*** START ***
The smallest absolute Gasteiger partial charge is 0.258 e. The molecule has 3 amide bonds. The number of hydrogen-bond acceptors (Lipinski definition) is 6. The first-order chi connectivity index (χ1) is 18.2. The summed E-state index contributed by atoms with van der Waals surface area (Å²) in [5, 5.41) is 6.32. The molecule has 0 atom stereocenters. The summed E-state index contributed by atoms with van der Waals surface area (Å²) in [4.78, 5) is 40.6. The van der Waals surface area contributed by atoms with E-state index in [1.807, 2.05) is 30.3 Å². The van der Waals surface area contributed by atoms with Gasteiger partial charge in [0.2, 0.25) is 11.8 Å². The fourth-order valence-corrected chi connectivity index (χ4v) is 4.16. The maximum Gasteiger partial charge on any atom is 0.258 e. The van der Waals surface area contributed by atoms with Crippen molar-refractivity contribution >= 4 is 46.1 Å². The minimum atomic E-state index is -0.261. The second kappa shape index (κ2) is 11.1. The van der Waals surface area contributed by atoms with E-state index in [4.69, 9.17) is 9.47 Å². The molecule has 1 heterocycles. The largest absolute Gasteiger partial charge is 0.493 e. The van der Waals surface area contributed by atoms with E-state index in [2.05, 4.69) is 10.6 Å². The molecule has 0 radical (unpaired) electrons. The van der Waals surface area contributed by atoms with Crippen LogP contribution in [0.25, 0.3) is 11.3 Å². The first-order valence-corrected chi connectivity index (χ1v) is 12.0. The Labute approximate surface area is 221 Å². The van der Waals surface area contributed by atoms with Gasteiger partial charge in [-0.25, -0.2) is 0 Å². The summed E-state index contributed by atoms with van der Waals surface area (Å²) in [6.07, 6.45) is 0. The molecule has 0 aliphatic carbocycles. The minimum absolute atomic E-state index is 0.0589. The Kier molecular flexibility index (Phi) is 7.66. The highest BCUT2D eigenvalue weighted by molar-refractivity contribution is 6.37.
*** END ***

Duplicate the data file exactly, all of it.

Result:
The smallest absolute Gasteiger partial charge is 0.258 e. The molecule has 3 amide bonds. The number of hydrogen-bond acceptors (Lipinski definition) is 6. The first-order chi connectivity index (χ1) is 18.2. The summed E-state index contributed by atoms with van der Waals surface area (Å²) in [5, 5.41) is 6.32. The molecule has 0 atom stereocenters. The summed E-state index contributed by atoms with van der Waals surface area (Å²) in [4.78, 5) is 40.6. The van der Waals surface area contributed by atoms with E-state index in [1.807, 2.05) is 30.3 Å². The van der Waals surface area contributed by atoms with Gasteiger partial charge in [0.2, 0.25) is 11.8 Å². The fourth-order valence-corrected chi connectivity index (χ4v) is 4.16. The maximum Gasteiger partial charge on any atom is 0.258 e. The van der Waals surface area contributed by atoms with Crippen molar-refractivity contribution >= 4 is 46.1 Å². The minimum atomic E-state index is -0.261. The second kappa shape index (κ2) is 11.1. The van der Waals surface area contributed by atoms with E-state index in [4.69, 9.17) is 9.47 Å². The molecule has 1 heterocycles. The largest absolute Gasteiger partial charge is 0.493 e. The van der Waals surface area contributed by atoms with E-state index in [2.05, 4.69) is 10.6 Å². The molecule has 0 radical (unpaired) electrons. The van der Waals surface area contributed by atoms with Crippen LogP contribution in [0.25, 0.3) is 11.3 Å². The first-order valence-corrected chi connectivity index (χ1v) is 12.0. The Labute approximate surface area is 221 Å². The van der Waals surface area contributed by atoms with Gasteiger partial charge in [-0.25, -0.2) is 0 Å². The summed E-state index contributed by atoms with van der Waals surface area (Å²) in [6.07, 6.45) is 0. The molecule has 0 aliphatic carbocycles. The minimum absolute atomic E-state index is 0.0589. The Kier molecular flexibility index (Phi) is 7.66. The highest BCUT2D eigenvalue weighted by molar-refractivity contribution is 6.37.